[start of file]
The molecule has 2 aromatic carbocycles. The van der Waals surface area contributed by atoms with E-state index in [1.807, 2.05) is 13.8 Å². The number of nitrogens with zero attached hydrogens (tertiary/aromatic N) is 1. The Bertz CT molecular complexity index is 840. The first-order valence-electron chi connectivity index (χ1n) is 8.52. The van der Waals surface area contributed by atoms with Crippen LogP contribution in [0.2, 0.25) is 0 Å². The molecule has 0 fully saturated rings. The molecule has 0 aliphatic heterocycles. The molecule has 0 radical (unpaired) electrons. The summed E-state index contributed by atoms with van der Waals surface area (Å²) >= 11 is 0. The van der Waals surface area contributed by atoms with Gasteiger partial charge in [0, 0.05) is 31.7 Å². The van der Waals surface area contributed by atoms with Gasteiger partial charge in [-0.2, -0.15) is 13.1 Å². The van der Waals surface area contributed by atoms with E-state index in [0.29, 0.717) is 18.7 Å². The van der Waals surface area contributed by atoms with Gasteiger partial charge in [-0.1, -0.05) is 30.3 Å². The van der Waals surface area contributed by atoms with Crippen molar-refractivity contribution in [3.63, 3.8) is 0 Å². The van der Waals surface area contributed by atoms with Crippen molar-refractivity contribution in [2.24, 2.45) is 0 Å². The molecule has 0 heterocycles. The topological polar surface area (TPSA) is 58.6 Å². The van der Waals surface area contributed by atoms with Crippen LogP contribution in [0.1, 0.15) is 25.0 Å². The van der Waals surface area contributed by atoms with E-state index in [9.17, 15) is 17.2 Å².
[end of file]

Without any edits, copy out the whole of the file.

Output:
The molecule has 2 aromatic carbocycles. The van der Waals surface area contributed by atoms with E-state index in [1.807, 2.05) is 13.8 Å². The number of nitrogens with zero attached hydrogens (tertiary/aromatic N) is 1. The Bertz CT molecular complexity index is 840. The first-order valence-electron chi connectivity index (χ1n) is 8.52. The van der Waals surface area contributed by atoms with Crippen LogP contribution in [0.2, 0.25) is 0 Å². The molecule has 0 fully saturated rings. The molecule has 0 aliphatic heterocycles. The molecule has 0 radical (unpaired) electrons. The summed E-state index contributed by atoms with van der Waals surface area (Å²) >= 11 is 0. The van der Waals surface area contributed by atoms with Gasteiger partial charge in [0, 0.05) is 31.7 Å². The van der Waals surface area contributed by atoms with Gasteiger partial charge in [-0.2, -0.15) is 13.1 Å². The van der Waals surface area contributed by atoms with E-state index in [0.29, 0.717) is 18.7 Å². The van der Waals surface area contributed by atoms with Gasteiger partial charge in [-0.1, -0.05) is 30.3 Å². The van der Waals surface area contributed by atoms with Crippen molar-refractivity contribution in [3.63, 3.8) is 0 Å². The van der Waals surface area contributed by atoms with Crippen molar-refractivity contribution in [2.24, 2.45) is 0 Å². The molecule has 0 heterocycles. The topological polar surface area (TPSA) is 58.6 Å². The van der Waals surface area contributed by atoms with Crippen LogP contribution in [0.1, 0.15) is 25.0 Å². The van der Waals surface area contributed by atoms with E-state index in [9.17, 15) is 17.2 Å².